As of 2011, Bird's Custard, Angel Delight, Dream Topping and Trifle now share a home with other 1970s classic foodstuffs, including Marvel skimmed milk powder, Smash, Coffee Compliment, Typhoo QT, Lift lemon Tea, Kardomah Coffee and Cadbury's instant hot chocolates.
In recent years, Premier have reformulated the brand, removing many of the artificial sweeteners and flavourings, in an attempt to secure lucrative school-dinner contracts. At the time of writing, Angel Delight comes in five flavours: banana, butterscotch, chocolate, raspberry and strawberry, although lemon, peach and white chocolate flavours were available in the past.
Speaking of flavours, the one which has become the most iconic is the butterscotch. This sickly brown goo was surprisingly tasty, and the most versatile in the ways in which it could be served. It went, and indeed probably still goes, remarkably well with chopped-up Mars bars, although this treat would presumably be well off the Weightwatchers scale.
More typical is to serve it with tinned fruit, or with fan-shaped wafers, or with hundreds and thousands sprinkled on the top. Or indeed all three. One back-of-the-packet recipe from times gone past described the instant trifle: 'Serve Strawberry Angel Delight over slices of swiss roll and canned fruit, topped with swirls of Dream Topping'. Then, presumably, book yourself into a monastery for a week to reflect on what has become of your life.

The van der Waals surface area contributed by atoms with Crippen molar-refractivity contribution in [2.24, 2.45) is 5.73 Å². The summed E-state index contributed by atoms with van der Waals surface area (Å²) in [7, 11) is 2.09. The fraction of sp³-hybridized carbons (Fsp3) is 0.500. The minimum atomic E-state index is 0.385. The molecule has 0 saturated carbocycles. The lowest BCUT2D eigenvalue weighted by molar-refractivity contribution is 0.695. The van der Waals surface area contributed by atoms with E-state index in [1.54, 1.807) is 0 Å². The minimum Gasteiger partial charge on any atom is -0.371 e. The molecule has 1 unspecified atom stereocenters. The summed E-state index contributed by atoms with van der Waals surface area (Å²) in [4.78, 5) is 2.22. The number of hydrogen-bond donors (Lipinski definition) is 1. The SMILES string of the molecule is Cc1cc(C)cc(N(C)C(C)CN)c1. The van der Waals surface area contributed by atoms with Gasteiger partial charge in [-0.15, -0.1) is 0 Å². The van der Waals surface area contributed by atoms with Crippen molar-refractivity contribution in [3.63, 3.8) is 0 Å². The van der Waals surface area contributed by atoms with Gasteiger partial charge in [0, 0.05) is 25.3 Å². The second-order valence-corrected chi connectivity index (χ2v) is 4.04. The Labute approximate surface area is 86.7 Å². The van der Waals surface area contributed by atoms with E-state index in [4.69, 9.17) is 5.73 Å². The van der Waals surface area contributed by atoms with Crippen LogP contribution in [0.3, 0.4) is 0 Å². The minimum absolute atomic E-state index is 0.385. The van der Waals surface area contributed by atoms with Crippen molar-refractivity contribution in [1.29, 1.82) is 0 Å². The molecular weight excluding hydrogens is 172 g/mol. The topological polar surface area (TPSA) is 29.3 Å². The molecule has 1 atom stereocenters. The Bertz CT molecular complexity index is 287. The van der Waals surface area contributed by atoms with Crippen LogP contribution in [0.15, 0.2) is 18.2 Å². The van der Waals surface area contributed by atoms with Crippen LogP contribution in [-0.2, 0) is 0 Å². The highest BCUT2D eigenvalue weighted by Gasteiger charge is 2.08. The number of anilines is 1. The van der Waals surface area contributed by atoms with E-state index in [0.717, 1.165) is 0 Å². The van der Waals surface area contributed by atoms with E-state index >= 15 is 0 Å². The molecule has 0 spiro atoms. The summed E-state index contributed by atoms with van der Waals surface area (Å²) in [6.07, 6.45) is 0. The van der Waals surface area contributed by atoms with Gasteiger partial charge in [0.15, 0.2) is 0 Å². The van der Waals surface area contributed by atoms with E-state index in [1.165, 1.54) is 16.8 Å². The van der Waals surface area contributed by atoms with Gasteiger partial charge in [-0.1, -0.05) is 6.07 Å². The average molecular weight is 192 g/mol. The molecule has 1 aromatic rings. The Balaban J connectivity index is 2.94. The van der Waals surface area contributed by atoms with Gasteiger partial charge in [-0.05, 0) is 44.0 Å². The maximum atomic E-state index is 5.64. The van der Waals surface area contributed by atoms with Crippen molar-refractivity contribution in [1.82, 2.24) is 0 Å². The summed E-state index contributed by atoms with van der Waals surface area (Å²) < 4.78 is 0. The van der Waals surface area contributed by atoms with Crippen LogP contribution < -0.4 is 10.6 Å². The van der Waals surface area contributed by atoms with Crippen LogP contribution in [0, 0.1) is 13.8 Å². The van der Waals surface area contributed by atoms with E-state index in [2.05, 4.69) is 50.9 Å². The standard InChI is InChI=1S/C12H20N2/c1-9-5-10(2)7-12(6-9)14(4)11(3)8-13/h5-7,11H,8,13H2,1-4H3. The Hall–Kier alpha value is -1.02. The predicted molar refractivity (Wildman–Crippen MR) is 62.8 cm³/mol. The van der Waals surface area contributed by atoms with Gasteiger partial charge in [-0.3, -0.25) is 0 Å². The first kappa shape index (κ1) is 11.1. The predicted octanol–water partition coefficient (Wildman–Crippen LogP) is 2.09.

Many people prefer to eat it unadorned. One famous fan is music mogul Simon Cowell, who, according to the UK tabloid press, is addicted to the stuff, even eating bowls of it in the back of his limo as he contemplated the popularity of X-Factor wannabes John and Edward 'Jedward' Grimes.
We'll finish, though, with a recipe for the most hardcore and unrepentant Angel Delight junkies: make up a chocolate Angel Delight with just less than the required amount of milk, but topped up with Baileys Irish Cream liqueur. (The milk/Baileys ratio you choose is strictly at your own risk — drink sensibly.) Crumble a Cadbury's Flake over the top. Book a nutritionist's appointment.